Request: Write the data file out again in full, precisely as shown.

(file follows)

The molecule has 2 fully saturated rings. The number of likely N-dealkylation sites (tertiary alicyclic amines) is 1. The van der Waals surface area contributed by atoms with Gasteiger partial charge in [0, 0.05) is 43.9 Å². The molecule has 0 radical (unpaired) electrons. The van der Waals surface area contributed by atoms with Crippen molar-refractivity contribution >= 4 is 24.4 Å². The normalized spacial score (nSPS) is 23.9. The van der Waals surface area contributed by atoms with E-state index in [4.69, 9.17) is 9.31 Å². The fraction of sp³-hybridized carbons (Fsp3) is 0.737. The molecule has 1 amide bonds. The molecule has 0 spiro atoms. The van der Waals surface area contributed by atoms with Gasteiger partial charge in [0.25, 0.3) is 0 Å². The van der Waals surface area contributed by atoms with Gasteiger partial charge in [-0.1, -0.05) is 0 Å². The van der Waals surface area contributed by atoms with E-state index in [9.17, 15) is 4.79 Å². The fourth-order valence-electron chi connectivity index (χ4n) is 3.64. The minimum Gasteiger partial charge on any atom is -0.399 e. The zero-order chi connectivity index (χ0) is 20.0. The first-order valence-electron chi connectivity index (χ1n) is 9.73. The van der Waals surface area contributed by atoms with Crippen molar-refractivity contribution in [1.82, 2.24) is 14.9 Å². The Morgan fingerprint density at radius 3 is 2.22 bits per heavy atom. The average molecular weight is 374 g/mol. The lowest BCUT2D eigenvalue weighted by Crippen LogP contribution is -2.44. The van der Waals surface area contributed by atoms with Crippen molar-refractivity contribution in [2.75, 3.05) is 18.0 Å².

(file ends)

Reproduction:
The molecule has 2 fully saturated rings. The number of likely N-dealkylation sites (tertiary alicyclic amines) is 1. The van der Waals surface area contributed by atoms with Gasteiger partial charge in [0, 0.05) is 43.9 Å². The molecule has 0 radical (unpaired) electrons. The van der Waals surface area contributed by atoms with Crippen molar-refractivity contribution >= 4 is 24.4 Å². The normalized spacial score (nSPS) is 23.9. The van der Waals surface area contributed by atoms with E-state index in [4.69, 9.17) is 9.31 Å². The fraction of sp³-hybridized carbons (Fsp3) is 0.737. The molecule has 1 amide bonds. The molecule has 0 spiro atoms. The van der Waals surface area contributed by atoms with Gasteiger partial charge in [0.25, 0.3) is 0 Å². The van der Waals surface area contributed by atoms with Gasteiger partial charge in [-0.1, -0.05) is 0 Å². The van der Waals surface area contributed by atoms with E-state index in [9.17, 15) is 4.79 Å². The fourth-order valence-electron chi connectivity index (χ4n) is 3.64. The minimum Gasteiger partial charge on any atom is -0.399 e. The zero-order chi connectivity index (χ0) is 20.0. The first-order valence-electron chi connectivity index (χ1n) is 9.73. The van der Waals surface area contributed by atoms with Crippen molar-refractivity contribution in [1.82, 2.24) is 14.9 Å². The Morgan fingerprint density at radius 3 is 2.22 bits per heavy atom. The average molecular weight is 374 g/mol. The lowest BCUT2D eigenvalue weighted by Crippen LogP contribution is -2.44. The van der Waals surface area contributed by atoms with Crippen molar-refractivity contribution in [2.75, 3.05) is 18.0 Å².